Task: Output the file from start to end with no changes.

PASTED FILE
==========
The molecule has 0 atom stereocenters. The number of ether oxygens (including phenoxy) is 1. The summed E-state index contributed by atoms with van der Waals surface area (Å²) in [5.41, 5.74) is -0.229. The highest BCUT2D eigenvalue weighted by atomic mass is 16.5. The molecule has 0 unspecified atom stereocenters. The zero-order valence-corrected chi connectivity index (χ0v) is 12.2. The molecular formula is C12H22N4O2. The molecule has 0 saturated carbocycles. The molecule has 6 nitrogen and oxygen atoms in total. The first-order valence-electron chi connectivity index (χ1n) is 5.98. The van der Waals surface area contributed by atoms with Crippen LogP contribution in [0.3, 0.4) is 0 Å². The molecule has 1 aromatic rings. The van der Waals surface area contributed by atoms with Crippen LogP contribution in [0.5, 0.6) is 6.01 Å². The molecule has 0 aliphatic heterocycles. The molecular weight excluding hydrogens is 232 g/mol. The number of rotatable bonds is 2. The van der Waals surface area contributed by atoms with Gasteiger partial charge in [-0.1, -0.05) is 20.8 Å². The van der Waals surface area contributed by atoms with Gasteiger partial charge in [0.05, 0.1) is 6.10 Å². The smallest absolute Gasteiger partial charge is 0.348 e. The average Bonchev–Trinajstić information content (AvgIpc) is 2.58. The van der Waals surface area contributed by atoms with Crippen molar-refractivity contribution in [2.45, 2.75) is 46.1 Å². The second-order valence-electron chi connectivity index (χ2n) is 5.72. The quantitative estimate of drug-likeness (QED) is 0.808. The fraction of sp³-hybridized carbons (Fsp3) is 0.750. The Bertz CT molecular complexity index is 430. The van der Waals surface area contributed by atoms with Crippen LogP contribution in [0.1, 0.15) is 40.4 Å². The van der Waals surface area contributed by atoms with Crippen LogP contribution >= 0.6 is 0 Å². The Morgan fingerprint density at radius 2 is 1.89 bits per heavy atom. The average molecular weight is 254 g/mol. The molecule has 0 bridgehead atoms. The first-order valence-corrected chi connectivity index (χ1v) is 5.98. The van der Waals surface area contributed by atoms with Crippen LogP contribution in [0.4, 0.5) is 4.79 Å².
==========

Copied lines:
The molecule has 0 atom stereocenters. The number of ether oxygens (including phenoxy) is 1. The summed E-state index contributed by atoms with van der Waals surface area (Å²) in [5.41, 5.74) is -0.229. The highest BCUT2D eigenvalue weighted by atomic mass is 16.5. The molecule has 0 unspecified atom stereocenters. The zero-order valence-corrected chi connectivity index (χ0v) is 12.2. The molecular formula is C12H22N4O2. The molecule has 0 saturated carbocycles. The molecule has 6 nitrogen and oxygen atoms in total. The first-order valence-electron chi connectivity index (χ1n) is 5.98. The van der Waals surface area contributed by atoms with Crippen LogP contribution in [0.3, 0.4) is 0 Å². The molecule has 1 aromatic rings. The van der Waals surface area contributed by atoms with Crippen LogP contribution in [0.5, 0.6) is 6.01 Å². The molecule has 0 aliphatic heterocycles. The molecular weight excluding hydrogens is 232 g/mol. The number of rotatable bonds is 2. The van der Waals surface area contributed by atoms with Gasteiger partial charge in [-0.1, -0.05) is 20.8 Å². The van der Waals surface area contributed by atoms with Gasteiger partial charge in [0.05, 0.1) is 6.10 Å². The smallest absolute Gasteiger partial charge is 0.348 e. The average Bonchev–Trinajstić information content (AvgIpc) is 2.58. The van der Waals surface area contributed by atoms with Crippen molar-refractivity contribution in [2.45, 2.75) is 46.1 Å². The second-order valence-electron chi connectivity index (χ2n) is 5.72. The quantitative estimate of drug-likeness (QED) is 0.808. The fraction of sp³-hybridized carbons (Fsp3) is 0.750. The Bertz CT molecular complexity index is 430. The van der Waals surface area contributed by atoms with Crippen LogP contribution in [0.1, 0.15) is 40.4 Å². The van der Waals surface area contributed by atoms with Crippen LogP contribution >= 0.6 is 0 Å². The Morgan fingerprint density at radius 2 is 1.89 bits per heavy atom. The average molecular weight is 254 g/mol. The molecule has 0 bridgehead atoms. The first-order valence-corrected chi connectivity index (χ1v) is 5.98. The van der Waals surface area contributed by atoms with Crippen LogP contribution in [0.4, 0.5) is 4.79 Å².